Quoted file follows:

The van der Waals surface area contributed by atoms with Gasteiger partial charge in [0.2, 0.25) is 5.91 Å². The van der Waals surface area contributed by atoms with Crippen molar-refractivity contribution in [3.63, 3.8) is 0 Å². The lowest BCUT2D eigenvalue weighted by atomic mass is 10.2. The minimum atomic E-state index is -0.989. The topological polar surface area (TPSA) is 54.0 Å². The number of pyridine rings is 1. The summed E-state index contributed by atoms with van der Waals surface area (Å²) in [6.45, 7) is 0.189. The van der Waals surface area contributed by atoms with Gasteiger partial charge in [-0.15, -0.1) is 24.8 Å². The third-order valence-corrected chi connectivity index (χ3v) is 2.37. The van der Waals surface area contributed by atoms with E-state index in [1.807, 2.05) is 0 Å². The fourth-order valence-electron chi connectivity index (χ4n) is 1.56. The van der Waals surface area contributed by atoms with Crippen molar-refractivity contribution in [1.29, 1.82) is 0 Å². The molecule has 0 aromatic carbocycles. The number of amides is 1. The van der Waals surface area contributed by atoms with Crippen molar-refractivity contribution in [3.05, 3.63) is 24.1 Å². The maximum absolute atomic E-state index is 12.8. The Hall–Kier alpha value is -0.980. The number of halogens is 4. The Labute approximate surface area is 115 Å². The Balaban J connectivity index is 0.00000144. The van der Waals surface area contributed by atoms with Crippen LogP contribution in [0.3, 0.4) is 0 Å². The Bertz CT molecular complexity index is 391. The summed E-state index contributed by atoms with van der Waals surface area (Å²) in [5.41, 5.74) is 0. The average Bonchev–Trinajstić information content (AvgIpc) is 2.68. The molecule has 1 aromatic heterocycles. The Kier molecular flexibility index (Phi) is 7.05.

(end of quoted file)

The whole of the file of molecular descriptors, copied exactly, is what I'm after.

The van der Waals surface area contributed by atoms with Gasteiger partial charge in [0.2, 0.25) is 5.91 Å². The van der Waals surface area contributed by atoms with Crippen molar-refractivity contribution in [3.63, 3.8) is 0 Å². The lowest BCUT2D eigenvalue weighted by atomic mass is 10.2. The minimum atomic E-state index is -0.989. The topological polar surface area (TPSA) is 54.0 Å². The number of pyridine rings is 1. The summed E-state index contributed by atoms with van der Waals surface area (Å²) in [6.45, 7) is 0.189. The van der Waals surface area contributed by atoms with Gasteiger partial charge in [-0.15, -0.1) is 24.8 Å². The third-order valence-corrected chi connectivity index (χ3v) is 2.37. The van der Waals surface area contributed by atoms with E-state index in [1.807, 2.05) is 0 Å². The fourth-order valence-electron chi connectivity index (χ4n) is 1.56. The van der Waals surface area contributed by atoms with Crippen molar-refractivity contribution in [1.29, 1.82) is 0 Å². The molecule has 0 aromatic carbocycles. The number of amides is 1. The van der Waals surface area contributed by atoms with Crippen molar-refractivity contribution in [3.05, 3.63) is 24.1 Å². The maximum absolute atomic E-state index is 12.8. The Hall–Kier alpha value is -0.980. The number of halogens is 4. The Labute approximate surface area is 115 Å². The Balaban J connectivity index is 0.00000144. The van der Waals surface area contributed by atoms with Crippen LogP contribution in [0.3, 0.4) is 0 Å². The Bertz CT molecular complexity index is 391. The summed E-state index contributed by atoms with van der Waals surface area (Å²) in [5.41, 5.74) is 0. The average Bonchev–Trinajstić information content (AvgIpc) is 2.68. The molecule has 1 aromatic heterocycles. The Kier molecular flexibility index (Phi) is 7.05.